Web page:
Okay, we've just gotten back from a two-week trip to England, attending the 36th International Congress of Genealogical and Heraldic Sciences held in Cambridge, and moving on to York for a few days so that my wife could visit the church where her 9th great-grandfather was baptized in August 1610, almost exactly 412 years ago.
It was wonderful to be traveling again, to visit with old friends and meet some new ones, and, naturally enough, to see and photograph a lot of heraldry!
It may take a little while to get through all of the pictures: I took over 2,100 during the trip, and Jo took about 900 more. That said, some of mine were taken while I was wandering about on my own and were of things I knew she would be interested in, and many others are duplicates, because I find that if I want to be certain of getting a good, clear photograph of a shield, I need to take two, or even three, pictures of it; and the majority of hers are not of heraldry, unless she saw a coat of arms she knew I'd want and probably wouldn't get on my own.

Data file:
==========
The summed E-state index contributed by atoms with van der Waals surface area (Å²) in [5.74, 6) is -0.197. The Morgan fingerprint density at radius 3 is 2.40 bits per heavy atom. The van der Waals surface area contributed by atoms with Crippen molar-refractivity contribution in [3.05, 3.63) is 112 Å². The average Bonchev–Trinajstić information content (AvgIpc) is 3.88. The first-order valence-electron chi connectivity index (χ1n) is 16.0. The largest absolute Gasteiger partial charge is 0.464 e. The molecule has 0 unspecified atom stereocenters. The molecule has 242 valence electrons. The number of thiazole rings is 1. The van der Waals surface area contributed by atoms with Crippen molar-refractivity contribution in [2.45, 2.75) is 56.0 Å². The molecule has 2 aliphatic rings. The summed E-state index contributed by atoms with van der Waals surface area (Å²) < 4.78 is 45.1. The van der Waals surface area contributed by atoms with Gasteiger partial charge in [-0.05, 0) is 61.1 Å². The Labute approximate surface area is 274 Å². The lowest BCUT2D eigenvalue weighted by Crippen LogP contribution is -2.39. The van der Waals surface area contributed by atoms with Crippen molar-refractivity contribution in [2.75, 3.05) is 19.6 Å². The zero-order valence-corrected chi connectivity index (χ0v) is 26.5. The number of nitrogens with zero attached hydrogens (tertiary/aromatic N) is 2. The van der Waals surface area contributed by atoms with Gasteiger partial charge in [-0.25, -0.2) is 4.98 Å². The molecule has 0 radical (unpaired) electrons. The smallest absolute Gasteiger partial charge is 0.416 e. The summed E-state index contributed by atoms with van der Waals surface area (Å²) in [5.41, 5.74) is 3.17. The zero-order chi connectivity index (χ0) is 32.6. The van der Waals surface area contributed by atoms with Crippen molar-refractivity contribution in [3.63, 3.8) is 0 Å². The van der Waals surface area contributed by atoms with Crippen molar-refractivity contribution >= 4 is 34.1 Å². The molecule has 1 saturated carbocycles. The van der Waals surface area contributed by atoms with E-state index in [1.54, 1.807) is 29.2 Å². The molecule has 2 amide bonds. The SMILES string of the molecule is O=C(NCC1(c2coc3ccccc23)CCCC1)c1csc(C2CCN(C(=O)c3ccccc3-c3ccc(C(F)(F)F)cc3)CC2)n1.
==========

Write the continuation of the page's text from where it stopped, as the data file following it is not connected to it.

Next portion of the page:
So there's a lot of sorting to be done, weeding out the fuzzy, out-of-focus pictures, and then categorizing them properly. I mean, in Cambridge you will find the arms of one or another of the colleges in perhaps a half dozen different places. So getting them all sorted properly will be a bit of a task.
In the meantime, however, I will say that one of the reasons I enjoy traveling to Europe is because in a lot of places you can find wearable souvenirs with the coat of arms of the city, etc., on them. (Not everywhere, though. Yes, I'm looking at you, Glasgow! It was very disappointing; you can see the arms of the city on buildings, sidewalks, trash bins, etc. all over the place, except in the souvenir shops. Not even a key fob, for crying out loud. The closest thing I could find was a cap with the saltire flag and the word "Scotland" on it. Sure, I bought it, but only under protest because there was nothing better.)
Anyway, Cambridge University and the city of York did better by me, and I have brought home the heraldic items you see below; the cap to go on the shelf in the closet with the other armorial caps I have, and the two tee shirts to go into the not-quite-overflowing-just-yet dresser drawer of armorial tee shirts. (The oldest one in that drawer is a Université d'Ottawa/University of Ottawa tee with the arms of the University on it that I bought when the International Congress was held there in 1996, and which I still wear on occasion.)
Anyway, rejoice with me in these, my latest acquisitions of wearable armorial souvenirs.